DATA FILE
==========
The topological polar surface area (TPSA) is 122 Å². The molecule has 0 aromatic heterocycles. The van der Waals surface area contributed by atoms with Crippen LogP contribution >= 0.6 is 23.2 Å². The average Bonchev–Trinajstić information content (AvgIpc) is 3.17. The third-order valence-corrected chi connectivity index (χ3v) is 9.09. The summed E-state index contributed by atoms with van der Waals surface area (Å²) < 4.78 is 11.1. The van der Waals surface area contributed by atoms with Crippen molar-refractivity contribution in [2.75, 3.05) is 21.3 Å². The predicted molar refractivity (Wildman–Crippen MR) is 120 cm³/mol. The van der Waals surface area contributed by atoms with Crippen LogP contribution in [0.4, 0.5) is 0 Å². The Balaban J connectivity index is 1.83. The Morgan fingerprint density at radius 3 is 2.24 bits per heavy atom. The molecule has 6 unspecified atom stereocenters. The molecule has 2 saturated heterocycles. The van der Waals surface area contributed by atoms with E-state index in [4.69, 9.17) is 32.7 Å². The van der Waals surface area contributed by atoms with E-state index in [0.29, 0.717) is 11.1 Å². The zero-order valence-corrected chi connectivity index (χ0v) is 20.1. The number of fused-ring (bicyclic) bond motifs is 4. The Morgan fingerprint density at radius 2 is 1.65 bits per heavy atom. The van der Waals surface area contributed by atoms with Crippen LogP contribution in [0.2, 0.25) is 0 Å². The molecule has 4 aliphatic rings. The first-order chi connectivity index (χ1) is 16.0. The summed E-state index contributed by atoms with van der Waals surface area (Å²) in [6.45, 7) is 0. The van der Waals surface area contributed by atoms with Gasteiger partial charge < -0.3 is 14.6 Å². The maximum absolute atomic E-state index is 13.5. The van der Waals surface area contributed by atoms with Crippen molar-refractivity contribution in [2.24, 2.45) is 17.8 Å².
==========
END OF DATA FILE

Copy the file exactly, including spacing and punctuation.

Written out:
The topological polar surface area (TPSA) is 122 Å². The molecule has 0 aromatic heterocycles. The van der Waals surface area contributed by atoms with Crippen LogP contribution >= 0.6 is 23.2 Å². The average Bonchev–Trinajstić information content (AvgIpc) is 3.17. The third-order valence-corrected chi connectivity index (χ3v) is 9.09. The summed E-state index contributed by atoms with van der Waals surface area (Å²) < 4.78 is 11.1. The van der Waals surface area contributed by atoms with Crippen molar-refractivity contribution in [2.75, 3.05) is 21.3 Å². The predicted molar refractivity (Wildman–Crippen MR) is 120 cm³/mol. The van der Waals surface area contributed by atoms with Crippen LogP contribution in [0.4, 0.5) is 0 Å². The Balaban J connectivity index is 1.83. The Morgan fingerprint density at radius 3 is 2.24 bits per heavy atom. The molecule has 6 unspecified atom stereocenters. The molecule has 2 saturated heterocycles. The van der Waals surface area contributed by atoms with E-state index in [4.69, 9.17) is 32.7 Å². The van der Waals surface area contributed by atoms with E-state index in [0.29, 0.717) is 11.1 Å². The zero-order valence-corrected chi connectivity index (χ0v) is 20.1. The number of fused-ring (bicyclic) bond motifs is 4. The Morgan fingerprint density at radius 2 is 1.65 bits per heavy atom. The van der Waals surface area contributed by atoms with Crippen LogP contribution in [0.2, 0.25) is 0 Å². The molecule has 4 aliphatic rings. The first-order chi connectivity index (χ1) is 16.0. The summed E-state index contributed by atoms with van der Waals surface area (Å²) in [6.45, 7) is 0. The van der Waals surface area contributed by atoms with Gasteiger partial charge < -0.3 is 14.6 Å². The maximum absolute atomic E-state index is 13.5. The van der Waals surface area contributed by atoms with Crippen molar-refractivity contribution in [2.24, 2.45) is 17.8 Å².